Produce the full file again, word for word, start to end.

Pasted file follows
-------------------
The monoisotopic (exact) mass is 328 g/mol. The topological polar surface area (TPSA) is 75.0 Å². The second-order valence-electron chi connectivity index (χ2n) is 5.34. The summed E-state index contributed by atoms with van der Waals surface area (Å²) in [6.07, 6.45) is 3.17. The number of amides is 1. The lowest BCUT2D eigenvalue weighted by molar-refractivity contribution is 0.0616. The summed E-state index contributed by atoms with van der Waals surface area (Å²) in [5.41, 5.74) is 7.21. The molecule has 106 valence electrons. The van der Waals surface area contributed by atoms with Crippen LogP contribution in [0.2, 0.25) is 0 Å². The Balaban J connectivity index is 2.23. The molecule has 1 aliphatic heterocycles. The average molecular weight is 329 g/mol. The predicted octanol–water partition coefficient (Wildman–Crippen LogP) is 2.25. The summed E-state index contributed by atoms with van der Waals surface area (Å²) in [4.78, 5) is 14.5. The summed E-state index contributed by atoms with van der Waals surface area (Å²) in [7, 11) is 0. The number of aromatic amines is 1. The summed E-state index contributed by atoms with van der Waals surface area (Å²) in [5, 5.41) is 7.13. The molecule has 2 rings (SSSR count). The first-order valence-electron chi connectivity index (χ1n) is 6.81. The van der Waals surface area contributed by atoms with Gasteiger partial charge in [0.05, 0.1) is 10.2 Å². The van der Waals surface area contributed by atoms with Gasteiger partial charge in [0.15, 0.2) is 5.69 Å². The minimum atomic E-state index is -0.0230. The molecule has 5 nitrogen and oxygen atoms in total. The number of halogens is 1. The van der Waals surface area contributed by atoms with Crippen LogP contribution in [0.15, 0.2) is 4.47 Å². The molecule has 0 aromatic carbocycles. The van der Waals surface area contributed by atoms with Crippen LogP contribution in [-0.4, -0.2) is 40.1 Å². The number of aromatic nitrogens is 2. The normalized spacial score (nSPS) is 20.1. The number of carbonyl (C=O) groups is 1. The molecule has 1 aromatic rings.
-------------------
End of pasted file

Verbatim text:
The monoisotopic (exact) mass is 328 g/mol. The topological polar surface area (TPSA) is 75.0 Å². The second-order valence-electron chi connectivity index (χ2n) is 5.34. The summed E-state index contributed by atoms with van der Waals surface area (Å²) in [6.07, 6.45) is 3.17. The number of amides is 1. The lowest BCUT2D eigenvalue weighted by molar-refractivity contribution is 0.0616. The summed E-state index contributed by atoms with van der Waals surface area (Å²) in [5.41, 5.74) is 7.21. The molecule has 106 valence electrons. The van der Waals surface area contributed by atoms with Crippen LogP contribution in [0.2, 0.25) is 0 Å². The Balaban J connectivity index is 2.23. The molecule has 1 aliphatic heterocycles. The average molecular weight is 329 g/mol. The predicted octanol–water partition coefficient (Wildman–Crippen LogP) is 2.25. The summed E-state index contributed by atoms with van der Waals surface area (Å²) in [4.78, 5) is 14.5. The summed E-state index contributed by atoms with van der Waals surface area (Å²) in [7, 11) is 0. The number of aromatic amines is 1. The summed E-state index contributed by atoms with van der Waals surface area (Å²) in [5, 5.41) is 7.13. The molecule has 2 rings (SSSR count). The first-order valence-electron chi connectivity index (χ1n) is 6.81. The van der Waals surface area contributed by atoms with Gasteiger partial charge in [0.05, 0.1) is 10.2 Å². The van der Waals surface area contributed by atoms with Gasteiger partial charge in [0.15, 0.2) is 5.69 Å². The minimum atomic E-state index is -0.0230. The molecule has 5 nitrogen and oxygen atoms in total. The number of halogens is 1. The van der Waals surface area contributed by atoms with Crippen LogP contribution in [0.15, 0.2) is 4.47 Å². The molecule has 0 aromatic carbocycles. The van der Waals surface area contributed by atoms with Crippen LogP contribution in [-0.4, -0.2) is 40.1 Å². The number of aromatic nitrogens is 2. The normalized spacial score (nSPS) is 20.1. The number of carbonyl (C=O) groups is 1. The molecule has 1 aromatic rings.